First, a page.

2. Positioning & Strategy

Even if our proposed review of a firm’s positioning[1] has been carried out and no need for change has been identified, practically every law firm will have to rethink and adapt its strategy.[2]

Strategies usually fail because of insufficient partner support within the respective firm. In nearly all cases, the reason for this is that the process associated with the change of positioning and strategy is not sufficiently prepared, understood, communicated and framed.

The medium-term task will therefore be to prepare the partners for the upcoming changes. In change management terms this means:

  • To create an understanding of the need for change by providing data and facts about the external forces affecting the firm. This process should not be underestimated in terms of content and time and is a major task for management and communication experts.
  • To establish a core group of partners and business services professionals to initiate and design the change process, at least at the beginning. The group should include the key opinion leaders and be appropriately diverse in its composition to avoid the danger of group thinking.[3]

The central task in this phase is to analyse:

  • What the long-term consequences of the crisis will be.
  • How they affect the firm.
  • Whether and how the firm is currently set up to respond to them.

The most underestimated but crucial moment of any change project is to create awareness of necessary changes in the partnership following the analysis of data. We therefore recommend including communication professionals into the process from the very beginning. The success of the preparation/activation phase is very much dependent on the content, timing and format in which messages are communicated into the partnership and the rest of the firm.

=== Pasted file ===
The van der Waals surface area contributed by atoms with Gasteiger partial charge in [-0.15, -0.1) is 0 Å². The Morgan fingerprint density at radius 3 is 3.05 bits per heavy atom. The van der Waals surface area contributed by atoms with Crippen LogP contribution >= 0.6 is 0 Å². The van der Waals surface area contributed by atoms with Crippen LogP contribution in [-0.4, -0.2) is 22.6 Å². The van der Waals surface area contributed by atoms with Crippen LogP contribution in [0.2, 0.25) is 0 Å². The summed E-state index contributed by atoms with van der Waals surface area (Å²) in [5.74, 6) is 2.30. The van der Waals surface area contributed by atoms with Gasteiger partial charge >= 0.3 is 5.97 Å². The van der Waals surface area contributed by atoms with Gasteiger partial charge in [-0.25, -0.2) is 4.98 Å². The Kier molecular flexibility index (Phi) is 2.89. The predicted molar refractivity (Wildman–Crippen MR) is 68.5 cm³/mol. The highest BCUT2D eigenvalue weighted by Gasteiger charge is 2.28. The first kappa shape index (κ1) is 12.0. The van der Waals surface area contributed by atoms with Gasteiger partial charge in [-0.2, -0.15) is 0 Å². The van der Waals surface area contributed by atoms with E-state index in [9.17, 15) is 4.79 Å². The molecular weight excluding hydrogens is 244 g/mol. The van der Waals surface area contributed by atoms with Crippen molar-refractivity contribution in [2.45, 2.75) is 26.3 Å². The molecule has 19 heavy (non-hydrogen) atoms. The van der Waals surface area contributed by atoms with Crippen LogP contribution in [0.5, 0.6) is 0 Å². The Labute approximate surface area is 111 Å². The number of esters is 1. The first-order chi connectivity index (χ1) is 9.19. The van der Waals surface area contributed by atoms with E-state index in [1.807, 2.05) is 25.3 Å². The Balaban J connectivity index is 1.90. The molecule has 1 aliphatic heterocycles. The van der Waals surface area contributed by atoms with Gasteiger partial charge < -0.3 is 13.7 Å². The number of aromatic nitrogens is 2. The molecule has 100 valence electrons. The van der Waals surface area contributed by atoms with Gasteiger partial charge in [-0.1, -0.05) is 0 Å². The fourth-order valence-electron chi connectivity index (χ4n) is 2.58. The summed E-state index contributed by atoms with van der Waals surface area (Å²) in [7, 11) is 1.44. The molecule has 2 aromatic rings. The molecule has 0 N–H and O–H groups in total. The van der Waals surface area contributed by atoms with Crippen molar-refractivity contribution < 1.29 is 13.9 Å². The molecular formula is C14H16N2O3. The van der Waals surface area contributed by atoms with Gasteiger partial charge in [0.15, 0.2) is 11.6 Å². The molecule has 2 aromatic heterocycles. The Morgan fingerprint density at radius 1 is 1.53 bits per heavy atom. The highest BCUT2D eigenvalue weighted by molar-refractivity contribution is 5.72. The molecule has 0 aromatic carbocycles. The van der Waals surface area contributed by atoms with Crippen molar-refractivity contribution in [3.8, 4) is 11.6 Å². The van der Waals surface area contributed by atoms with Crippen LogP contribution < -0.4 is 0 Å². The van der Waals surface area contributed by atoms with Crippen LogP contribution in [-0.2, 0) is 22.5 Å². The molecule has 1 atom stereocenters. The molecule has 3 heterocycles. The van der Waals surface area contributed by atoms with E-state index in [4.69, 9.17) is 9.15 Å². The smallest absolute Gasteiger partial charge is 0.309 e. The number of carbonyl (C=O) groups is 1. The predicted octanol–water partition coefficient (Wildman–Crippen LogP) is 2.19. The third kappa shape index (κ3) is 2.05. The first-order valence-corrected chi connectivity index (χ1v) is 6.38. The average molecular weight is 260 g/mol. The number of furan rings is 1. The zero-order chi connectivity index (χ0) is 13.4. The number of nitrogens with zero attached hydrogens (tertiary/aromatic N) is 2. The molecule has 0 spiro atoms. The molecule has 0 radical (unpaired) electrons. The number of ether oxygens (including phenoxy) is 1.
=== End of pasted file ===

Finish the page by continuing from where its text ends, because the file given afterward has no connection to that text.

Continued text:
As the behaviour of the members of a law firm directly influences the business success, culture as the sum of all accepted behaviours and the underlying values that determine this behaviour is one of the hardest and most neglected success factors in change processes. Against this background, we recommend conducting[4] a culture analysis now for the following reasons:

  • With the culture analysis, the firm’s management signals an interest in the members of the firm – and that change is imminent. It raises awareness for the process internally and beyond the partner group.
  • Defining the status quo of the culture allows a gap analysis to be made at a later stage: How big is the difference between the behaviours and values that will be required in the future compared to the current culture? Which aspects of the culture does the firm need to work on in order to enable the desired changes?
  • Communication professionals need to ensure in a timely fashion that the members of the firm understand the context and objectives of the culture analysis.

3. Firm Organization & Leadership

It is highly likely that the time has now come to adjust financial-economic structures: First of all, it is important to understand the current structures, as many law firms serve several target groups with different requirements in terms of staffing (number and experience of lawyers), ways of working and pricing models. This often results in different levels of efficiency / profitability as well as several business models within one firm. Our experience is that such a firm set up leads to high costs, does not allow a clear positioning and becomes less and less sustainable in times of crisis and consolidating markets – because the idea of hedging through diversification[5] does not work long term. Against this background, a firm’s financial-economic structures need to be analysed at practice group and individual partner “department” level in terms of